Step 7. Proposals and LOI (Letter of Intent) The approach we take in creating a Proposal remains the same whether a client is looking to relocate or negotiate a new deal to stay at their existing location. We want to make sure to leverage our client’s stance in the negotiations with any landlord that is among the final options. There will usually be multiple proposals sent back and forth to make sure that WRA is getting you the best possible deal at each of the final options. We create a competitive environment with each landlord by creating a level playing field. We can’t stress enough the importance of creating the perception that there is a compelling reason to move with your existing landlord. The existing landlord almost 100% of the time prefers to keep existing tenants. It will cost them more out of pocket to secure a new tenant (e.g. loss of revenue from space being vacant, improvement costs, free rent, marketing costs, etc.).
Regardless of what route we take, negotiating a deal can be a very complicated and time-consuming process. Once the proposal has been mutually accepted, we focus our attention on the LOI. An LOI is a non-binding agreement used during the later stages of a commercial real estate transaction to reach an agreement on the business terms of a potential lease. The LOI is the last formal step between the Tenant and Landlord before a lease is drafted by the Landlord’s attorney.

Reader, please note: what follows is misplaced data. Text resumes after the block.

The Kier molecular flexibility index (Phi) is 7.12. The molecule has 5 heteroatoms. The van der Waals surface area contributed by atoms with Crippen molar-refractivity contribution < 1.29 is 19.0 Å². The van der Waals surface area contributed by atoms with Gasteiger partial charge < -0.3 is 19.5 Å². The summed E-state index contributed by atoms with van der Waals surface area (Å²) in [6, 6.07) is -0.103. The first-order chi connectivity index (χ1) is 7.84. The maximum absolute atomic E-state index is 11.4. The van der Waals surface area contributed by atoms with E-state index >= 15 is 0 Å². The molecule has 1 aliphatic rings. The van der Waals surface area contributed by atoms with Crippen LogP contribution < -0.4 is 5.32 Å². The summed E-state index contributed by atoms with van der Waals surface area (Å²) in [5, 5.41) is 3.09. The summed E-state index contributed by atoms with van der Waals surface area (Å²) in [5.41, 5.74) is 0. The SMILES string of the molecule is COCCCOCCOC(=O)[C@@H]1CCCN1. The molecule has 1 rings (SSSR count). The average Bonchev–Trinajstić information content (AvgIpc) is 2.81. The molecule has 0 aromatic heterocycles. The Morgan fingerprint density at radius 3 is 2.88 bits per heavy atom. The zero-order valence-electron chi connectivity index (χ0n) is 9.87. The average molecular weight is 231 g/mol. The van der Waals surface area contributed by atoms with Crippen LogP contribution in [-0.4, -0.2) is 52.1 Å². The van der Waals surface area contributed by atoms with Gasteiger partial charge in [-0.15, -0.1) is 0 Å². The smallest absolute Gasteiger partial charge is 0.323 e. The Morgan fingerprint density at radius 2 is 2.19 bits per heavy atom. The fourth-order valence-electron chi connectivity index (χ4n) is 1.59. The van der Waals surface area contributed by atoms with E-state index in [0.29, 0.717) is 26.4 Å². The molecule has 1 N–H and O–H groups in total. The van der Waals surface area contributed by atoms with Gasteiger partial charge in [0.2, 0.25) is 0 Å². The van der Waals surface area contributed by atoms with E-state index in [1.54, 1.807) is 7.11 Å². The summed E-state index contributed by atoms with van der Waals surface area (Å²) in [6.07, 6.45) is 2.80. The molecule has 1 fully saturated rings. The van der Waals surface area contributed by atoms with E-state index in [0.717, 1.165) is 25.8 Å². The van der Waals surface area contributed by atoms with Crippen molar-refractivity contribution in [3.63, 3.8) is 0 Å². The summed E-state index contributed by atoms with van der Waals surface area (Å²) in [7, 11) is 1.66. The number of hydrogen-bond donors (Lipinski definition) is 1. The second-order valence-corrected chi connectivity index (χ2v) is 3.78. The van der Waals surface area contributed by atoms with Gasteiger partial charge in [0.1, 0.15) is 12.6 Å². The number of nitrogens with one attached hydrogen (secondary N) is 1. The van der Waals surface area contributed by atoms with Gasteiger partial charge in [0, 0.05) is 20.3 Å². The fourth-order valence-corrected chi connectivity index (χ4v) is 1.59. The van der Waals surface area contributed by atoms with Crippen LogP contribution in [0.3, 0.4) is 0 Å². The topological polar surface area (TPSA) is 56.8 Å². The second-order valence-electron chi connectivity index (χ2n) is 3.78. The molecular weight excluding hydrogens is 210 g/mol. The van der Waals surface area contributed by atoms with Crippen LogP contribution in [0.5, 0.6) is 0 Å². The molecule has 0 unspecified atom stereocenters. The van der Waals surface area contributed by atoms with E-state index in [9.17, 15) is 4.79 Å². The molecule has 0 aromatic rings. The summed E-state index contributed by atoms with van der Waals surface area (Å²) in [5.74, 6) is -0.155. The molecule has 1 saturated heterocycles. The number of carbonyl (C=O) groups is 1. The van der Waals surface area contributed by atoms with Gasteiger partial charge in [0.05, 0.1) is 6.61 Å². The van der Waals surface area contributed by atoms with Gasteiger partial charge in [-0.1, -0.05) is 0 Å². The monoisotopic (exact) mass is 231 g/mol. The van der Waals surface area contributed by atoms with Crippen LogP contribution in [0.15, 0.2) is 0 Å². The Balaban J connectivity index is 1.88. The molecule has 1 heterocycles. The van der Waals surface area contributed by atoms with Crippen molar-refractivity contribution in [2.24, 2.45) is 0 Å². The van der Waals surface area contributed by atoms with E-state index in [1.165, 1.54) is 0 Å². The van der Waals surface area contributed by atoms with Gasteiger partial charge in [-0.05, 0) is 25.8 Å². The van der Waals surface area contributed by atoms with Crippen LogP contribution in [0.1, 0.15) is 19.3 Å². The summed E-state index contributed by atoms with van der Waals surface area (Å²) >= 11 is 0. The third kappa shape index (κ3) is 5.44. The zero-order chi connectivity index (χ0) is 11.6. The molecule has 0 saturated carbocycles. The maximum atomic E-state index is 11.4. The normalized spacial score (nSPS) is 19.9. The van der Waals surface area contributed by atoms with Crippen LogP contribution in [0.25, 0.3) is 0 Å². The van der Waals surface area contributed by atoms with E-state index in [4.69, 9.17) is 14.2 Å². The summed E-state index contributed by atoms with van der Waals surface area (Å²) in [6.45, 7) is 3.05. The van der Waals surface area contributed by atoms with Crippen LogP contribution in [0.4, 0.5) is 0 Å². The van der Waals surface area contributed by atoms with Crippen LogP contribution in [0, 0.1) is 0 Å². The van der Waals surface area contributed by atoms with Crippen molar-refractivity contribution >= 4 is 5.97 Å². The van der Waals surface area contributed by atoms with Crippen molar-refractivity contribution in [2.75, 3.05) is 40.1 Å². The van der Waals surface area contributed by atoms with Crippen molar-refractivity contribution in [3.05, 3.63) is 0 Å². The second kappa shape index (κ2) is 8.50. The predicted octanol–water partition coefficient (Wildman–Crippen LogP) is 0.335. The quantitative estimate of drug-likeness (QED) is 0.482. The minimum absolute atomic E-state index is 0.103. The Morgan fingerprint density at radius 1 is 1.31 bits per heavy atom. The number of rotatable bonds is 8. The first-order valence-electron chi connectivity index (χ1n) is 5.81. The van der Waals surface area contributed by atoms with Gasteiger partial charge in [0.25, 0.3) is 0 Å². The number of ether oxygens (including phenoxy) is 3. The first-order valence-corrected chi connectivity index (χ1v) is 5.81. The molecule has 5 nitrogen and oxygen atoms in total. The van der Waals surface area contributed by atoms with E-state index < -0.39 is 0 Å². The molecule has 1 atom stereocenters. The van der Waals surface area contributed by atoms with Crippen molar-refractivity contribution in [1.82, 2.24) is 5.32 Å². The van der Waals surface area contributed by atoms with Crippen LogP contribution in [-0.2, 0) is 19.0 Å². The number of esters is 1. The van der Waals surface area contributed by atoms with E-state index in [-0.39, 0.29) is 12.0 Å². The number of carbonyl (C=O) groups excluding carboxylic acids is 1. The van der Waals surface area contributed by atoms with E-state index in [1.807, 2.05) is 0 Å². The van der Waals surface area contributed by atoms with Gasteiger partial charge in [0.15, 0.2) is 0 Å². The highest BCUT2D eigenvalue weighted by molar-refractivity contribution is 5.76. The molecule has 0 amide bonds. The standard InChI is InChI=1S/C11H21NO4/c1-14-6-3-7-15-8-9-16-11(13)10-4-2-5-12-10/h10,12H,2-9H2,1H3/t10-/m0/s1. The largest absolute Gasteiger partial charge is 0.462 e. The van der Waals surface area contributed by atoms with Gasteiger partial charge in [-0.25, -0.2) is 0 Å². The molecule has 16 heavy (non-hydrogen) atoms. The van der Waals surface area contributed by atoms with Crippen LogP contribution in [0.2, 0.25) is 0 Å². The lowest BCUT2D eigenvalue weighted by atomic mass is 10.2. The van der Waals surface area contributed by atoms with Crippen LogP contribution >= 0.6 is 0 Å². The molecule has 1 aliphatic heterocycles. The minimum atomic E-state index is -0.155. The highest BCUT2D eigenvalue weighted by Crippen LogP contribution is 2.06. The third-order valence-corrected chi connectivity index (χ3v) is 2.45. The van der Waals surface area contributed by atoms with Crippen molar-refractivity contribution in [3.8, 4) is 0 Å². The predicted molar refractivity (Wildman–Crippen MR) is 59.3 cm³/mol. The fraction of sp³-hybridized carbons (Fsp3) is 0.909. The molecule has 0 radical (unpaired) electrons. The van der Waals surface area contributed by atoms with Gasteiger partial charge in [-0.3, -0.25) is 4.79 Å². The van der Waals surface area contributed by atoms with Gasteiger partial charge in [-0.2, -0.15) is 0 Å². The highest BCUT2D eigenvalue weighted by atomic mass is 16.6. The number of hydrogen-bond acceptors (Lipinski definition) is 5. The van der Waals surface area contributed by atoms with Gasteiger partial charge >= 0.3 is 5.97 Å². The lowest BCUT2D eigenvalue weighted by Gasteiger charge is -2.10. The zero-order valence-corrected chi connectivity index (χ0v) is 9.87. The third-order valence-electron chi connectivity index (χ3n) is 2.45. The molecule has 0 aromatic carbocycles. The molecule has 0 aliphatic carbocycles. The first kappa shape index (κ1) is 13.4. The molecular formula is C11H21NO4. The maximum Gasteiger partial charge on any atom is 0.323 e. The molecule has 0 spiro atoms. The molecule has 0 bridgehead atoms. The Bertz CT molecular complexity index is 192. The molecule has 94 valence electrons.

Step 9. A Build-Out When negotiating your commercial office lease the two different scenarios, outlined below, have already been negotiated in the lease., Tenant leasehold improvements (T.I.) covers all the soft and hard costs for the design and build out required to fit out the space. The TI can be structured in many ways but ultimately, the goal is to secure a turnkey deal. If our client is planning to move into a space where there will be build-out, the tenant has 2 options:
1. Tenant Improvement Allowance –In a T.I. scenario, it’s up to the tenant to decide who they want to use for contractors, architects, and project management. Typically, the landlord is happy to hire in house people to handle everything, but we always suggest getting multiple quotes. This option shifts complete control of the build-out to the tenant who, along with WRA, will have a higher level of engagement towards making sure that the space is built exactly as they need and expect.